Watch out for Cross-infection at Hospitals

This year 2016 has been an interesting one so far, at least for me.


One of the unfortunate things though, is the news of the spread of Lassa Fever in the country.
We have to bear in mind, that it is the not the first outbreak of the disease in Nigeria, but we still need to take precaution all the same.

Today, i want to share an experience I had at the hospital on Monday 25th January with you.
The sunday before had been an uneventful one, except i had the worst abdominal pains and tummy upset all night. I did not get any sleep. Yet tired and dehydrated i made my way to the office.
But it was a struggle staying focused as i felt so terribly ill through the day and had to leave for the hospital after break time.

I made my way to my registered health care provider at Surulere (i don't want to name names). After seeing the GP, she advised i run some tests at the lab. I made my way to the ground floor were the lab is. As i made my way in, a man in a lab coat was on his way out and asked me to have a seat. I noticed he was wearing disposable gloves, the type used in hospitals (the white kind). 

                                  Image result for medical examination gloves
                                  Source: hospitcare.com

Shortly afterwards he re-appeared wearing the same gloves. He was to take a blood sample and the following conversation ensued:

LAB TECHNICIAN: raise up your shirt sleeves and make a fist

NELO: sorry o, don't be offended, do you mind changing your gloves?

LAB TECHNICIAN: you prefer i change them?

NELO: Yes please, i noticed they are the same ones you wore out. (he tapped a colleague upon his return, God knows what else he touched, or other blood samples or body fluid, *cringe*)

LAB TECHNICIAN: ehen, what makes you think i touched anything with those gloves *hiss*

NELO: Please change them, thank you.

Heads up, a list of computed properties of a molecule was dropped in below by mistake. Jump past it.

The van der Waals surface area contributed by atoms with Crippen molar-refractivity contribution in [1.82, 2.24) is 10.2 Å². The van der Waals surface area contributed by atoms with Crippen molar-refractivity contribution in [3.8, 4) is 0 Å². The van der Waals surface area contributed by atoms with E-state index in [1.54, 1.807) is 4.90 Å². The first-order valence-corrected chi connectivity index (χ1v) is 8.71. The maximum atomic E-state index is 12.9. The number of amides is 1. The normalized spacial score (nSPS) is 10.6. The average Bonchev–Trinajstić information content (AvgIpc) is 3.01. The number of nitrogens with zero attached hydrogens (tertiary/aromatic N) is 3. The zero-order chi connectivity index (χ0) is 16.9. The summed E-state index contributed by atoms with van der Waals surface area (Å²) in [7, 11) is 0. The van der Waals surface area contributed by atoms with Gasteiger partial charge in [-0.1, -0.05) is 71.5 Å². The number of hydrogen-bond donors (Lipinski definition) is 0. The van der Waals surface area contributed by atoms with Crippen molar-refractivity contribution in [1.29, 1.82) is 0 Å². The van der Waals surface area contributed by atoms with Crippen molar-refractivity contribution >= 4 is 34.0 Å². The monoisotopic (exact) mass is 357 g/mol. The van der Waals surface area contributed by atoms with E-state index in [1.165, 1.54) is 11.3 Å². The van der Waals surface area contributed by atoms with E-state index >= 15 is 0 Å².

He did change them but only because i insisted. But i like to say, i know my right even in the hospital, and it is the norm for disposable gloves to be used when taking blood samples and body fluid as well as some medical examinations. It is also the norm for these to be changed to prevent dissemination of germs.

The researcher in me though, i had to know more: 

"Gloves on 
1) Before a sterile procedure 
2) When anticipating contact with blood or another body fluid, regardless of the existence of sterile conditions and including contact with non-intact skin and mucous membrane 
3) Contact with a patient (and his/her immediate surroundings) during contact precautions. 

Gloves off 
1) As soon as gloves are damaged (or non-integrity suspected) 
2) When contact with blood, another body fluid, non-intact skin and mucous membrane has occurred and has ended
3) When contact with a single patient and his/her surroundings, or a contaminated body site on a patient has ended 
4) When there is an indication for hand hygiene."

(http://www.who.int/gpsc/5may/Glove_Use_Information_Leaflet.pdf)

So when next you are at the hospital be on the look out.

Wishing you a productive day.

6 comments

  1. Good information....I will be watchful now when in hospital. Information is the very key to survival. God bless you

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  2. Nice 1, thanks for the information

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  3. It amazes me that he even asked "what makes you think i touched anything with those gloves".....even as a lab technician with all the health scare around now,smh !!..Thanks for the Info.

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    Replies
    1. ridiculous right? and the funny twist is, he now proceeded to delay my test result and planned to make me wait for 4 hours for what should have been one hour. thank God for the sensible doctor who intervened.

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